By 1968, President Lyndon Baines Johnson was finally done in by his “credibility gap” — the growing abyss between what he said about, and what was actually happening inside, Vietnam.
“Modified limited hangout” and “inoperative” were infamous euphemisms that Nixon-administration officials used to mask lies about the Watergate scandal. After a while, few believed any of the initial Reagan-administration disavowals that it was not trading “arms for hostages” in the Iran–Contra scandal.
George H. W. Bush thundered during his campaign that voters should “read my lips: no new taxes,” only to agree later to raise them. Bill Clinton’s infamous assertion that he “did not have sexual relations with that woman” was followed by proof that he did just that with Monica Lewinsky.
The George W. Bush administration warned the nation about stockpiles of weapons of mass destruction in Iraq and never quite recovered its credibility after the WMD were not found. No one believed Bush when he told incompetent FEMA deputy director Michael Brown that in the midst of the Katrina mess he was doing a “heck of a job.” Continue reading “Obama’s Credibility Gap”→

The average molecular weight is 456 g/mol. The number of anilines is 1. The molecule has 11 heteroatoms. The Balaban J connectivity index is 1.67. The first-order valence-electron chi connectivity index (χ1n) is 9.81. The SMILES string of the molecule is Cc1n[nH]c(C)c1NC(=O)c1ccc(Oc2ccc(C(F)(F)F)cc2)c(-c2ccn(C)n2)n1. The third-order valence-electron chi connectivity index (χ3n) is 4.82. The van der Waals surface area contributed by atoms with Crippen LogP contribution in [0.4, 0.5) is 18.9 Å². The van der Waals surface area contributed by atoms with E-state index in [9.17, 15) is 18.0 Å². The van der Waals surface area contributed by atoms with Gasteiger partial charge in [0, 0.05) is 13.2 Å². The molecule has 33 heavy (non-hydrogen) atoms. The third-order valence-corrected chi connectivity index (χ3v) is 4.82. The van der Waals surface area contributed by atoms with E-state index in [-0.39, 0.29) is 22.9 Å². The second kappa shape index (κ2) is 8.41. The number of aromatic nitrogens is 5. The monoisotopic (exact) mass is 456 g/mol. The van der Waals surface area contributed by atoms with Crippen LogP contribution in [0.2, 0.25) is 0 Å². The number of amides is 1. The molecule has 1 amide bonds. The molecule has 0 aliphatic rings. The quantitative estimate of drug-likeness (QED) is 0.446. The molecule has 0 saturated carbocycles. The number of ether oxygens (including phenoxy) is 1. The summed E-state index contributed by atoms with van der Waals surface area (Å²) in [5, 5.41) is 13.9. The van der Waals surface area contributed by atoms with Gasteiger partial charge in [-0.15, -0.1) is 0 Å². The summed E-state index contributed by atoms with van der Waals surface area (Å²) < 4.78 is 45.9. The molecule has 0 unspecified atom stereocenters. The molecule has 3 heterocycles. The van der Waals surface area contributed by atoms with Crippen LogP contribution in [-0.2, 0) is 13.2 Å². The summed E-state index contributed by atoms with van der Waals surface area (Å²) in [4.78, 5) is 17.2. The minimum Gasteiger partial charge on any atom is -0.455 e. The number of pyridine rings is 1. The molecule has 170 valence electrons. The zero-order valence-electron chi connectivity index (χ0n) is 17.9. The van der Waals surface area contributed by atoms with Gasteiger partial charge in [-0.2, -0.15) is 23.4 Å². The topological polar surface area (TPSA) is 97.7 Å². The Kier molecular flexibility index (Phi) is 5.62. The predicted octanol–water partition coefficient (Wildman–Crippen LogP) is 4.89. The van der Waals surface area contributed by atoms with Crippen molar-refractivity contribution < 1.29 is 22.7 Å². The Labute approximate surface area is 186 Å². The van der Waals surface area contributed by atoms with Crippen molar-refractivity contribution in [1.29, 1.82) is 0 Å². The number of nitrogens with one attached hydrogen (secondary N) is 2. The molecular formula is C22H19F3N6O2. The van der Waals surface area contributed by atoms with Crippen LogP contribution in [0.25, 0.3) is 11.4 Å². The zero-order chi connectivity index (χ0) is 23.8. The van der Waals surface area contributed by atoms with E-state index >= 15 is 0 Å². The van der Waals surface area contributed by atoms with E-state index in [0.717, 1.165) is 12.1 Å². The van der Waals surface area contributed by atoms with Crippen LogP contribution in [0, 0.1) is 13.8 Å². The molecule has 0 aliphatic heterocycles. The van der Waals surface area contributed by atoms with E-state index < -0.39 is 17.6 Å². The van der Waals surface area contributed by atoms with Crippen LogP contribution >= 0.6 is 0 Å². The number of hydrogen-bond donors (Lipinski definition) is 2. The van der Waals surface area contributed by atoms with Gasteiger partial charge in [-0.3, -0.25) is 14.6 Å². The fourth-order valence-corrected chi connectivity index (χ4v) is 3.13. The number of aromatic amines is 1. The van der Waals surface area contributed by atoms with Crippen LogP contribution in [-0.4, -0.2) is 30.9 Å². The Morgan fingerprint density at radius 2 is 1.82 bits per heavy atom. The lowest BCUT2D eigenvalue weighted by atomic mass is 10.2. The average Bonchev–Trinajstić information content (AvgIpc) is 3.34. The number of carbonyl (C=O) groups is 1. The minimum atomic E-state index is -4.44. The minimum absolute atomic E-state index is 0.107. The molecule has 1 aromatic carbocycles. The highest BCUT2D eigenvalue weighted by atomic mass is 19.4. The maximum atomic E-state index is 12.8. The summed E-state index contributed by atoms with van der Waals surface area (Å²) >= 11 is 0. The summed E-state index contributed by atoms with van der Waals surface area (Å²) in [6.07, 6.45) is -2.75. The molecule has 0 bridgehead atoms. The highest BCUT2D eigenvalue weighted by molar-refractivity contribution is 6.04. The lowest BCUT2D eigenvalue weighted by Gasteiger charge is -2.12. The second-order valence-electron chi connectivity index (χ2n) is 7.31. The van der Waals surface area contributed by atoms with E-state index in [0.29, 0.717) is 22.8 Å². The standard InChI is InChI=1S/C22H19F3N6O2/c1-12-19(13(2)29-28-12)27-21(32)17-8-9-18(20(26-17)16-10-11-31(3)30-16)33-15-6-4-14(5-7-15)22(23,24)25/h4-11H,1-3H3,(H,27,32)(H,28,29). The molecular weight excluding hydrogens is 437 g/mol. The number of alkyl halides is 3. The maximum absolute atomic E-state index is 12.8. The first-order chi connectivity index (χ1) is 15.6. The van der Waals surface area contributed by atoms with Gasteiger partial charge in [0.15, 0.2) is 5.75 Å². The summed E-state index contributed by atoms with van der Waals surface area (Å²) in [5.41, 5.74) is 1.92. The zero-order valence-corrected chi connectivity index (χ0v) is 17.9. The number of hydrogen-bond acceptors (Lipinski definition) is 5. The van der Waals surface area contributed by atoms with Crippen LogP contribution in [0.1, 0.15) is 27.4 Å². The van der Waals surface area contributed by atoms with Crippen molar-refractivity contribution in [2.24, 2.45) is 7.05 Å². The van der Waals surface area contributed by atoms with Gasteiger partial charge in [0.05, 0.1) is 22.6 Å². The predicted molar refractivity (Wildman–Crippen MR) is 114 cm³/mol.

In the Watergate scandal, no one died, at least that we know of. Richard Nixon tried systematically to subvert institutions. Yet most of his unconstitutional efforts were domestic in nature — and an adversarial press  soon went to war against his abuses and won, as Congress held impeachment hearings. Continue reading “The Scandal of Our Age”→
Securitygate has Nixonian trademarks all over it and is far more injurious to the republic than all the previous Obama administration-era scandals combined. Attorney General Holder simply cannot select an attorney to investigate key players in the administration who was both a recent appointee of Obama and a campaign contributor to and political supporter of him. Continue reading “Securitygate Is Not Going Away”→